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USDA Sees Switch to Soy in 2017 From Corn
WASHINGTON, D.C. --U.S. farmers will plant a record 84.6 million acres of soybeans in 2017 - up 900,000 acres from this year and enough to assure the second crop in a row above 4 billion bushels - while reining in corn acreage by 5%, projected the Agriculture Department, based on conditions early this month.
Corn plantings would drop to 90 million acres, down by 4.5 million acres from this year, said USDA in tables that will be part of the long-term baseline presented at its annual Outlook Forum in late February. Wheat sowings would total 48.5 million acres, down by 1.7 million acres from this year.
With normal weather and yields, the 2017 corn crop would be 14.060 billion bushels, the third-largest crop ever, though a dramatic drop from the record 15.226 billion bushels being harvested this year. Growers would reap 1.936 billion bushels of wheat, the smallest harvest since 2006.
USDA projected the soybean crop at 4.050 billion bushels in 2017, second only to the estimated 4.361 billion bushels of this year. If growers boost plantings, it would be the second year in a row that soybean acreage sets a record.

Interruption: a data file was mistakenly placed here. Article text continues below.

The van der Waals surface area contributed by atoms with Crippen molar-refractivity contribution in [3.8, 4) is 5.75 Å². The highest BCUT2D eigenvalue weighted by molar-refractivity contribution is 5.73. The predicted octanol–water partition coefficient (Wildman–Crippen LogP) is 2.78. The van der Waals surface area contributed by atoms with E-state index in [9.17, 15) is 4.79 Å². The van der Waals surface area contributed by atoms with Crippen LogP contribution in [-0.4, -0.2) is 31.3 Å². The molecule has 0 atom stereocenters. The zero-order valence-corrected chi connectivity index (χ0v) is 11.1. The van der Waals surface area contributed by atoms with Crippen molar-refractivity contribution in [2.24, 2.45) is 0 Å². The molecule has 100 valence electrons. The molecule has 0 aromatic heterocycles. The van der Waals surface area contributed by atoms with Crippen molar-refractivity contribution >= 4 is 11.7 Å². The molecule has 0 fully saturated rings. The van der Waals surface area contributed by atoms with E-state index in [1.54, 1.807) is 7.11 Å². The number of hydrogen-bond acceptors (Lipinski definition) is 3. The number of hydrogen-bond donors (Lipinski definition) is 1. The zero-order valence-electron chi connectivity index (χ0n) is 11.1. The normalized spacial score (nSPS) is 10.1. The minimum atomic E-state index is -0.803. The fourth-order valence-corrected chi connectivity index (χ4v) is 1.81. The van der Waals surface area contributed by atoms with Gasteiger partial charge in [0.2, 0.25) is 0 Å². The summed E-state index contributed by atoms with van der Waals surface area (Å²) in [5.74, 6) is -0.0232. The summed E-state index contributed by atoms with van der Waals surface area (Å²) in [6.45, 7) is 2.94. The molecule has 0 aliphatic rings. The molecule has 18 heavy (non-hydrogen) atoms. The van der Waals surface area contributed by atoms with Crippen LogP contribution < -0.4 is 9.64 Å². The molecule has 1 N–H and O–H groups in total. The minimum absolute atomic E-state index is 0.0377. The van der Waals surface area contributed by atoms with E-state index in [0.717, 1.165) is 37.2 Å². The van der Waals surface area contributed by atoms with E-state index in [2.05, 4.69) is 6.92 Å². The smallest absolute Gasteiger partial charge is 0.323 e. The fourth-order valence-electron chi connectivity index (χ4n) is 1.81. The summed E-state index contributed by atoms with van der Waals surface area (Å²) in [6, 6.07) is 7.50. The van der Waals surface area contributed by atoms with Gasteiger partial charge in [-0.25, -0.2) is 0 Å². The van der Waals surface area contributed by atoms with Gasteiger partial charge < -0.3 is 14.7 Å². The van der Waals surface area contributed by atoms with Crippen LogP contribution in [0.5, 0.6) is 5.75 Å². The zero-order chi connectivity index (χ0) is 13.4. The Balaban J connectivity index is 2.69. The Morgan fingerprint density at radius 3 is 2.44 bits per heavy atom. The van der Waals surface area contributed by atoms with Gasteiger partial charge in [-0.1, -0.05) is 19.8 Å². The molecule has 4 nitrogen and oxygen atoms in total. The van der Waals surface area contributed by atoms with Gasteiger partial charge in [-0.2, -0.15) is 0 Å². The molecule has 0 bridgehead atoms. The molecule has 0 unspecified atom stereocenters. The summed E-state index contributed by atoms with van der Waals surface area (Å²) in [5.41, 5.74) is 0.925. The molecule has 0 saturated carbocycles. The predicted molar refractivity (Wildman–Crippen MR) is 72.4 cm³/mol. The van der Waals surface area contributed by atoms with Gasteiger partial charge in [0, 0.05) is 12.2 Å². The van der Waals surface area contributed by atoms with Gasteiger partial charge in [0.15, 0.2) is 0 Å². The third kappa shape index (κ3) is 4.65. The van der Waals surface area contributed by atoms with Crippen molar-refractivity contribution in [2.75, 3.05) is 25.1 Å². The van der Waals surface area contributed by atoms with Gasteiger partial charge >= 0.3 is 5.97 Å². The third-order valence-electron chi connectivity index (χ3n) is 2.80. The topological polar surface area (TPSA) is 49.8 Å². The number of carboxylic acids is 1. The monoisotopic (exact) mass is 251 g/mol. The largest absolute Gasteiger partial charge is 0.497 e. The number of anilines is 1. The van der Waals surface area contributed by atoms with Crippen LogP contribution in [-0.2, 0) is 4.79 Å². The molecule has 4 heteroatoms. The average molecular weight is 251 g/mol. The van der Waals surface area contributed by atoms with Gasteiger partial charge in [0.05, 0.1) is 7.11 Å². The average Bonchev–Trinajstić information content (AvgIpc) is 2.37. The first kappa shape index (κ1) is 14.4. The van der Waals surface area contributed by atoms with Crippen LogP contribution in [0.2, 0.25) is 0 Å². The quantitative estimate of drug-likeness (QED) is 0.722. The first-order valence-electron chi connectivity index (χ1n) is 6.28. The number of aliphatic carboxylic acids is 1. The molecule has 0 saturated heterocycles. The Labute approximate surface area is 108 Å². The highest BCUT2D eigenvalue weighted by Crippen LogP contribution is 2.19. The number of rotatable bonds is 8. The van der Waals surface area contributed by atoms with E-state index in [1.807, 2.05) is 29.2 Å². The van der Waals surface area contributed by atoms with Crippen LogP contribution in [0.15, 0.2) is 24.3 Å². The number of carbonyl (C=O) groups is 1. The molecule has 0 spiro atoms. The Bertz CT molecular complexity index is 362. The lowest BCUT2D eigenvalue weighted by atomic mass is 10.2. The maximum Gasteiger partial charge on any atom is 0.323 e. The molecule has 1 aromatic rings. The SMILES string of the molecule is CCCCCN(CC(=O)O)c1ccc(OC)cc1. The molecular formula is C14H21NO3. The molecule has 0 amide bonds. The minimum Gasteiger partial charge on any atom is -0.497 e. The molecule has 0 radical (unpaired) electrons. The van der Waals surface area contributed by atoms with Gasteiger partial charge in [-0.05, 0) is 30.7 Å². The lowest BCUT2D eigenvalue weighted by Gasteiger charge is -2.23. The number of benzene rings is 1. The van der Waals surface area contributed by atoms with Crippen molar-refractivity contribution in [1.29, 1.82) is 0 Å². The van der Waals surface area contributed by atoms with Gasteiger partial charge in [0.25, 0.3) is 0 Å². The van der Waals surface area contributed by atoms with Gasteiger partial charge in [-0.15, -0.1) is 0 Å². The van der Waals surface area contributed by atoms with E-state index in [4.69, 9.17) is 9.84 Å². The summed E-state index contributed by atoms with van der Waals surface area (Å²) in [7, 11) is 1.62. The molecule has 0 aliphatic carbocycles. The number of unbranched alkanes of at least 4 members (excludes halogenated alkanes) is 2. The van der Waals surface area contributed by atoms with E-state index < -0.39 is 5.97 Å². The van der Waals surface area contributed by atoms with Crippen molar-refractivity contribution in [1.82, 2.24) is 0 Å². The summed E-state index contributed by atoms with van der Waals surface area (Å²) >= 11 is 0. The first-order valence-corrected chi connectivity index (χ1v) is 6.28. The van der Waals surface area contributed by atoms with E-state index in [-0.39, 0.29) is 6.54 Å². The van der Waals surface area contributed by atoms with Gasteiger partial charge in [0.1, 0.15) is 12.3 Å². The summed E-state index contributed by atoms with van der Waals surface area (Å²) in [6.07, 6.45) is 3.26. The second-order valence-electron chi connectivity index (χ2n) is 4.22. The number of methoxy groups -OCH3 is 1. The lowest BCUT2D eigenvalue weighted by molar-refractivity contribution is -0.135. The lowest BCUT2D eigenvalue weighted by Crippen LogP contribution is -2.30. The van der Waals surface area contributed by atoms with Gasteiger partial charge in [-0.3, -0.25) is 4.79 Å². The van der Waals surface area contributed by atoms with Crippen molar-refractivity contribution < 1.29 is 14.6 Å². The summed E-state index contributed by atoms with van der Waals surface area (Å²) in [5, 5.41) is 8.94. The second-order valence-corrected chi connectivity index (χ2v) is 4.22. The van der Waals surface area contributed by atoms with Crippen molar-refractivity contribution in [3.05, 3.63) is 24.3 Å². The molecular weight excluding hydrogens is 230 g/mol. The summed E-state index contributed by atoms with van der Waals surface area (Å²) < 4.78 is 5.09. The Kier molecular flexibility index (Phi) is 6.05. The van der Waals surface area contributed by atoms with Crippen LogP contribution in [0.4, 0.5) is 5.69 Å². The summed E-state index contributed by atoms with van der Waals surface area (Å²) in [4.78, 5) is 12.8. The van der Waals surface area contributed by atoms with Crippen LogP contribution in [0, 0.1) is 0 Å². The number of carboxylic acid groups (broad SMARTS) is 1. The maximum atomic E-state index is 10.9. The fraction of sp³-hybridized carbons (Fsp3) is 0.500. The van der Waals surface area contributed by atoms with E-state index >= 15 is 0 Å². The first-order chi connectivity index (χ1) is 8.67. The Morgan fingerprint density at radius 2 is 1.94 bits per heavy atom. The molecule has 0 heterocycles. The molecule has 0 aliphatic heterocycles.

U.S. corn and soybean stocks are projected to fall slightly due to the somewhat smaller crops and continued strong demand for the two most widely grown U.S. crops. Farm-gate prices for corn were projected around $3.30 to 3.35 a bushel into 2020. Soybeans would run from $9.35 to $9.40 a bushel in that three-year period.
Plantings of the eight major field crops - wheat, corn, sorghum, barley, oats, soybeans, rice, and upland cotton - would total 248 million acres in 2017 under USDA projections, down by 2.4% from this year’s 254.2 million acres. Plantings of upland cotton would rise slightly, to 10.5 million acres. Aside from soybeans, plantings of the other crops all would decline.
Low commodity prices would discourage production and reduce demand for seed, fertilizer, fuel, and pesticides and also keep pressure on farm income. USDA has forecast net farm income of $71.5 billion, only 58% of the record income seen in 2013 as the agricultural boom collapsed. USDA is scheduled to update the farm income forecast on Wednesday.